Alternatively known by the telling names of the "Wolverine frog" or the "horror frog," this amphibian seems like it crawled right out of the pages of a monster movie. The frog can produce retractable claws by breaking its own bones and then forcing the sharp edges through the skin. If you're wondering why the frog has those odd "hairs" that it is named for, those are actually weird growths of the males that help them take in more oxygen.

Sources: New Scientist, Planet Save and Wikipedia

5. Iberian Ribbed Newts

Image: David Perez [Wikipedia]

Like the hairy frog, the Iberian ribbed newt pushes its bones through its skin to protect itself. In this case, the newt pushes its ribs through their skin and then covers the bones with a poisonous substance secreted from external glands that can kill predators. When an animal tries to take a bite, it quickly finds it made a huge mistake. If the newt survives the attack, its great immune system heals the punctures quickly and easily.

Sources: Wikipedia and Cabinet Of Freshwater Curiosities 

6. Horned Lizards

Image: USFW Mountain-Prairie [Flickr]

If you're a fan of lizards, you might think the horned lizard is kind of cute -that is, until you saw its famed defense mechanism in action. That's because this otherwise beautiful lizard has a horrifying ability to spray blood from its eyeballs. Aside from confusing predators (who wouldn't be confused when they saw that), the blood also tastes awful, making hungry critters head the other way when looking for a tasty lunch. Apparently though, it has no effect on birds who could care less about flavor.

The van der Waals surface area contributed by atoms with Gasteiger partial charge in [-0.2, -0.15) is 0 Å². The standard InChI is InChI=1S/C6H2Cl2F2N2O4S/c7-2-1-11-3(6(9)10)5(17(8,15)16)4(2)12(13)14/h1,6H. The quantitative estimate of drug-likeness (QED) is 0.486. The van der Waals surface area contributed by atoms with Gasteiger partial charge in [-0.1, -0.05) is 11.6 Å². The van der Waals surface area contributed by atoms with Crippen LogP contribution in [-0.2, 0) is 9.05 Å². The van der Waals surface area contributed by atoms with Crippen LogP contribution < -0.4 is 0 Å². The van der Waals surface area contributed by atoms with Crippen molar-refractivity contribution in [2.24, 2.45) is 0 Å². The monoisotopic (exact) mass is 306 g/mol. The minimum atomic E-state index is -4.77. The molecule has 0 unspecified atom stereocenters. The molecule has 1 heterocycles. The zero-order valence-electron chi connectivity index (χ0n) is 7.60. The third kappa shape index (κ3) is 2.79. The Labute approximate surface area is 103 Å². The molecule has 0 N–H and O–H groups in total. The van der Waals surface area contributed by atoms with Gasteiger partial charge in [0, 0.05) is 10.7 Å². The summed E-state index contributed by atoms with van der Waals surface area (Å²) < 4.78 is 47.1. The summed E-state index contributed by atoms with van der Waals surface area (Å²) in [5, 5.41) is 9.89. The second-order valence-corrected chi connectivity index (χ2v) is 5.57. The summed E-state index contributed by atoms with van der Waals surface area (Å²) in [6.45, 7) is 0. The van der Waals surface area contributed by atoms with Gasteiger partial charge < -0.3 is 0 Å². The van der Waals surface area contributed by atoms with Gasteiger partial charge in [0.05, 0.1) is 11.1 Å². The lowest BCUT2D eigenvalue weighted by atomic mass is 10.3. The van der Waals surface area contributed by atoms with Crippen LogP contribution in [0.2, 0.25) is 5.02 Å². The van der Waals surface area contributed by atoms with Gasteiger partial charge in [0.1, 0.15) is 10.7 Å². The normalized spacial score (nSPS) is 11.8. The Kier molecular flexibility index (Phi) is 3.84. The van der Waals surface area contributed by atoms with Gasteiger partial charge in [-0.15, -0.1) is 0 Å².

Sources: Wikipedia and BBC

7. Malaysian Ants

Image: Antweb.org

Have you ever felt so anxious and worried you thought you might explode? Well, if you were a Malaysian ant, you actually would explode. As if that's not enough, the explosion would spray a sticky poison everywhere, hopefully stopping the predator before it gets to the nest. The ants carefully wait until the predator is right next to them and then contract their abdominal muscles until they explode the massive poison glands in the ant's head.

Sources: Wikipedia and The Daily Star

8. Bombardier Beetles

Image: Thomas Eisner and Daniel J. Aneshansley [PNAS]

The bombardier beetle has a highly appropriate name, considering it expels a dangerous chemical spray right out of its anus at its predators. In fact, the spray is made by the combination of hydroquinone and hydrogen peroxide stored inside the beetle's body and when it erupts, it shoots out at almost the boiling point. This high-heat ejection kills most attacking insects the beetle might face off against, whether through the immediate heat or through the components of the substance that irritates both eyes and respiratory systems of the beetle's target. The beetle can spray up to 20 times and they have an incredibly accurate aim as well as the ability to shoot the substance at angles of up to 270 degrees.